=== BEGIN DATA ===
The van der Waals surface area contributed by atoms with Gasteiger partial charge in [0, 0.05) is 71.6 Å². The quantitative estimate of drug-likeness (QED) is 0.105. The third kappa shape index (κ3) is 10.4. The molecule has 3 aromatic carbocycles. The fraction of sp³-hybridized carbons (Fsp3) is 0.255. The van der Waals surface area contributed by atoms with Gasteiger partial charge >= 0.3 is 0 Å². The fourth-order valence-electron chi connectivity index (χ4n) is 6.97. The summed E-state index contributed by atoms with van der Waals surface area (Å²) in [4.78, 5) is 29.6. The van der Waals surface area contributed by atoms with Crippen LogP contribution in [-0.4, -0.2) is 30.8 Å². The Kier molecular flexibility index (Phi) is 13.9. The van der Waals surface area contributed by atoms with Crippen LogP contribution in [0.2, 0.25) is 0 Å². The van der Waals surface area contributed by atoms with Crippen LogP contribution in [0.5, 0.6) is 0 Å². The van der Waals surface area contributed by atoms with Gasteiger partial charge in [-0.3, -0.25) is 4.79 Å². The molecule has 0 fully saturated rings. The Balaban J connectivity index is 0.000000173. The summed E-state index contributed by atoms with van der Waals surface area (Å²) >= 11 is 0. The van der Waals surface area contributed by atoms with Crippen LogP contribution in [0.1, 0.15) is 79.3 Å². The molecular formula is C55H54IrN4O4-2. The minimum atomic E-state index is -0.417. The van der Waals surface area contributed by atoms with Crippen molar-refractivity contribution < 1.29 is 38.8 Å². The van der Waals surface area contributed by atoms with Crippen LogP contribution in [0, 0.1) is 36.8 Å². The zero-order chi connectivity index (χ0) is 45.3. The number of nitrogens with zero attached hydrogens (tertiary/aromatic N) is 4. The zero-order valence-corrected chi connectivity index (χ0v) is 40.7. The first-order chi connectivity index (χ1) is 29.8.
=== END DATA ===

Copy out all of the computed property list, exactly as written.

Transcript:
The van der Waals surface area contributed by atoms with Gasteiger partial charge in [0, 0.05) is 71.6 Å². The quantitative estimate of drug-likeness (QED) is 0.105. The third kappa shape index (κ3) is 10.4. The molecule has 3 aromatic carbocycles. The fraction of sp³-hybridized carbons (Fsp3) is 0.255. The van der Waals surface area contributed by atoms with Gasteiger partial charge >= 0.3 is 0 Å². The fourth-order valence-electron chi connectivity index (χ4n) is 6.97. The summed E-state index contributed by atoms with van der Waals surface area (Å²) in [4.78, 5) is 29.6. The van der Waals surface area contributed by atoms with Crippen LogP contribution in [-0.4, -0.2) is 30.8 Å². The Kier molecular flexibility index (Phi) is 13.9. The van der Waals surface area contributed by atoms with Crippen LogP contribution in [0.2, 0.25) is 0 Å². The van der Waals surface area contributed by atoms with Crippen LogP contribution in [0.5, 0.6) is 0 Å². The van der Waals surface area contributed by atoms with Gasteiger partial charge in [-0.3, -0.25) is 4.79 Å². The molecule has 0 fully saturated rings. The Balaban J connectivity index is 0.000000173. The summed E-state index contributed by atoms with van der Waals surface area (Å²) >= 11 is 0. The van der Waals surface area contributed by atoms with Crippen LogP contribution in [0.1, 0.15) is 79.3 Å². The molecular formula is C55H54IrN4O4-2. The minimum atomic E-state index is -0.417. The van der Waals surface area contributed by atoms with Crippen molar-refractivity contribution < 1.29 is 38.8 Å². The van der Waals surface area contributed by atoms with Crippen LogP contribution in [0, 0.1) is 36.8 Å². The zero-order chi connectivity index (χ0) is 45.3. The number of nitrogens with zero attached hydrogens (tertiary/aromatic N) is 4. The zero-order valence-corrected chi connectivity index (χ0v) is 40.7. The first-order chi connectivity index (χ1) is 29.8.